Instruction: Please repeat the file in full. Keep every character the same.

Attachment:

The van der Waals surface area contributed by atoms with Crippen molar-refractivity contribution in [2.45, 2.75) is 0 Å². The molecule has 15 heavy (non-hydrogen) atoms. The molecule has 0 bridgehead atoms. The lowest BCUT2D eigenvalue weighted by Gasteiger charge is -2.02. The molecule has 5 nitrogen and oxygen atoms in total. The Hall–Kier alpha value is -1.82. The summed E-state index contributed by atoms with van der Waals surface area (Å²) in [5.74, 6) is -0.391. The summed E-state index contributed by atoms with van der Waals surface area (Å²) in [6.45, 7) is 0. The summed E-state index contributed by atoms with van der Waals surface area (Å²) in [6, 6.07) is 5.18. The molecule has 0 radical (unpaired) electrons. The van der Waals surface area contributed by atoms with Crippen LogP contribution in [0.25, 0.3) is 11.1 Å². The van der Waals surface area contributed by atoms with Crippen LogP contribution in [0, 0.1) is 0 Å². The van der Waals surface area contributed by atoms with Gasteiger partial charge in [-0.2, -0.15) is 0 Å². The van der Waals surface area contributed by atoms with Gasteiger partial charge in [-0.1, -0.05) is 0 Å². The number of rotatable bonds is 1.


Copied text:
The van der Waals surface area contributed by atoms with Crippen molar-refractivity contribution in [2.45, 2.75) is 0 Å². The molecule has 15 heavy (non-hydrogen) atoms. The molecule has 0 bridgehead atoms. The lowest BCUT2D eigenvalue weighted by Gasteiger charge is -2.02. The molecule has 5 nitrogen and oxygen atoms in total. The Hall–Kier alpha value is -1.82. The summed E-state index contributed by atoms with van der Waals surface area (Å²) in [5.74, 6) is -0.391. The summed E-state index contributed by atoms with van der Waals surface area (Å²) in [6.45, 7) is 0. The summed E-state index contributed by atoms with van der Waals surface area (Å²) in [6, 6.07) is 5.18. The molecule has 0 radical (unpaired) electrons. The van der Waals surface area contributed by atoms with Crippen LogP contribution in [0.25, 0.3) is 11.1 Å². The van der Waals surface area contributed by atoms with Crippen LogP contribution in [0, 0.1) is 0 Å². The van der Waals surface area contributed by atoms with Gasteiger partial charge in [-0.2, -0.15) is 0 Å². The van der Waals surface area contributed by atoms with Gasteiger partial charge in [-0.1, -0.05) is 0 Å². The number of rotatable bonds is 1.